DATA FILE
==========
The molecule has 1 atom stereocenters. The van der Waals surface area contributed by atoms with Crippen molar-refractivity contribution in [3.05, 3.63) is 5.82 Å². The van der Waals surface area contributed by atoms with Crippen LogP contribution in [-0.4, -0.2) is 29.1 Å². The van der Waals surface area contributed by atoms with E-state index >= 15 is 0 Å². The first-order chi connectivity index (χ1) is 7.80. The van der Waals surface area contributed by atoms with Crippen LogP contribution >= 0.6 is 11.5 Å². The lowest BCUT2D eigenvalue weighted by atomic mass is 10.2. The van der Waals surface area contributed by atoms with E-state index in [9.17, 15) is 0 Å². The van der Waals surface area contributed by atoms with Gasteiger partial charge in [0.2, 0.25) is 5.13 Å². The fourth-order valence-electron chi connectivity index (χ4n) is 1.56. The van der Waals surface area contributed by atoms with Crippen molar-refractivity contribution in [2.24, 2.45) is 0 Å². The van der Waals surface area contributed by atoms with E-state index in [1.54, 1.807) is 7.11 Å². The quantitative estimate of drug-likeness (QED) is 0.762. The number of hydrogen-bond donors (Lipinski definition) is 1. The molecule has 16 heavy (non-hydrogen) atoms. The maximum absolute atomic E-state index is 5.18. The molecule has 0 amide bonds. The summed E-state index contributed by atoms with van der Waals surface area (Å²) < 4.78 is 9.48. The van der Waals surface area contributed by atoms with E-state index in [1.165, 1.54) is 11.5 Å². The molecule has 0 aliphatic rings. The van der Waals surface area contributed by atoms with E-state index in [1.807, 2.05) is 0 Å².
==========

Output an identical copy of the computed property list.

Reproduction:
The molecule has 1 atom stereocenters. The van der Waals surface area contributed by atoms with Crippen molar-refractivity contribution in [3.05, 3.63) is 5.82 Å². The van der Waals surface area contributed by atoms with Crippen LogP contribution in [-0.4, -0.2) is 29.1 Å². The van der Waals surface area contributed by atoms with E-state index >= 15 is 0 Å². The first-order chi connectivity index (χ1) is 7.80. The van der Waals surface area contributed by atoms with Crippen LogP contribution >= 0.6 is 11.5 Å². The lowest BCUT2D eigenvalue weighted by atomic mass is 10.2. The van der Waals surface area contributed by atoms with E-state index in [9.17, 15) is 0 Å². The van der Waals surface area contributed by atoms with Gasteiger partial charge in [0.2, 0.25) is 5.13 Å². The fourth-order valence-electron chi connectivity index (χ4n) is 1.56. The van der Waals surface area contributed by atoms with Crippen molar-refractivity contribution in [2.24, 2.45) is 0 Å². The van der Waals surface area contributed by atoms with E-state index in [1.54, 1.807) is 7.11 Å². The quantitative estimate of drug-likeness (QED) is 0.762. The number of hydrogen-bond donors (Lipinski definition) is 1. The molecule has 16 heavy (non-hydrogen) atoms. The maximum absolute atomic E-state index is 5.18. The molecule has 0 amide bonds. The summed E-state index contributed by atoms with van der Waals surface area (Å²) < 4.78 is 9.48. The van der Waals surface area contributed by atoms with E-state index in [1.165, 1.54) is 11.5 Å². The molecule has 0 aliphatic rings. The van der Waals surface area contributed by atoms with E-state index in [1.807, 2.05) is 0 Å².